In 1995, a boy named Andy got a Buzz Lightyear toy for his birthday. You may THINK you know the whole story, and that is because you do. Toy Story is one of the most important technological achievements in human history, and Lightyear is a very strange brand extension that attempts to leech off that film’s legacy when it does not need to do so. Lightyear claims in its opening title cards to be the film the toy Buzz is based on, making this… I guess a live-action sci-fi movie in 1995 in the universe where toys are alive?
My goal when reviewing Lightyear was to not get bogged down in the metanarrative, but that opening makes it nearly impossible. I suppose this is technically a kids movie, but it’s shockingly dour. During every dramatic turn, every quiet moment of reflection as Buzz grapples with obsession and mortality, all I could think was “Andy liked this?” If Disney weren’t hellbent on making this canonically connected to the world of Toy Story instead of just saying “Buzz is cool and wanted to give him a movie,” I’d have far fewer issues. I would still have plenty of issues, unfortunately.
We meet Buzz Lightyear (Chris Evans, doing a Tim Allen impression) on a deep space mission with his friend Alisha (Uzo Aduba). They encounter a distress signal and make a detour to a hostile planet. Buzz, in an attempt to do everything himself, maroons them and the many passengers in cryosleep on this drab, muddy planet that does nothing to distinguish itself in the way animated locations should. Unable to accept his mistake, Buzz decides he will do everything possible to recreate their hyperdrive, even if it means Interstellar-ing himself and watching his friend grow old and die. Which he does! It’s really dark!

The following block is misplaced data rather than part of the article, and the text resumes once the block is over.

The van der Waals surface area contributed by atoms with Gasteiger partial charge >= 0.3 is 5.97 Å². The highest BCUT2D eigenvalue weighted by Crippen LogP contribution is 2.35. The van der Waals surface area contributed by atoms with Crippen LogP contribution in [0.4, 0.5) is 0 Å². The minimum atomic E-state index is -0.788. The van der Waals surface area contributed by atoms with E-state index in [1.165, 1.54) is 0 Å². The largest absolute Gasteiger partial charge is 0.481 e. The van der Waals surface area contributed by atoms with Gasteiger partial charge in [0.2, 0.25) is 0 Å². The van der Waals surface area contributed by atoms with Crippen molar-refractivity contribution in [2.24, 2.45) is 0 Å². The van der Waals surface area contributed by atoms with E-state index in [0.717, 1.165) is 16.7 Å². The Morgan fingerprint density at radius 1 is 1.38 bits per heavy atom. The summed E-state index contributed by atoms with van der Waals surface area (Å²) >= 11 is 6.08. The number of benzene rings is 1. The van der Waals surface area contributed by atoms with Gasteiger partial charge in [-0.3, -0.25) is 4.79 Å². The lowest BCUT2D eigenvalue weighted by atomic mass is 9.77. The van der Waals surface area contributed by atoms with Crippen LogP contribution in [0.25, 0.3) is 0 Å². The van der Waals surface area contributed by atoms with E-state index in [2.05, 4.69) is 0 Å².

Buzz’s lone companion through the years is the highlight of the film, a robot cat named Sox (Peter Sohn). Sox has charm and personality the other supporting human characters simply cannot match, especially the one-note team of misfits Buzz must learn to trust in order to face the mysterious threat of Zurg (James Brolin) and his army of robots hovering above the planet. Hope you like jokes about pencils and parole violations! That’s about all they’ve got!
I appreciate how much this film leans into hard sci-fi, but the landscapes are so colorless and uninspired it’s easy to zone out. The planet is foggy, lifeless, and boring to look at – much of the time Buzz and friends are running across desert landscapes with zero original features. Zurg’s ship isn’t any better – it’s so dark you can’t even tell that Zurg himself is supposed to be purple. Why suck the color out of this film when it could look like anything? Thank goodness we also got Turning Red this year, otherwise I’d be far less optimistic about the future of Pixar1.
Despite its best efforts, Lightyear comes close to besmirching the legacy of the Toy Story saga, but is too forgettable to leave a mark. Who could have seen this coming? Hopefully audiences feel the same way and we aren’t subjected to a gritty Woody origin story a couple years down the line2.
1 – Pixar movies need to have a short in front of them again. I know they’re making them! There’s so many on Disney Plus!
2 – With this naming convention, the Woody film would be called Pride, but I wasn’t sure how many people were aware of Woody’s canonical surname so I didn’t want to end on that. Though I suppose I am now.
Dir. Angus MacLane
In theaters everywhere Friday 6/17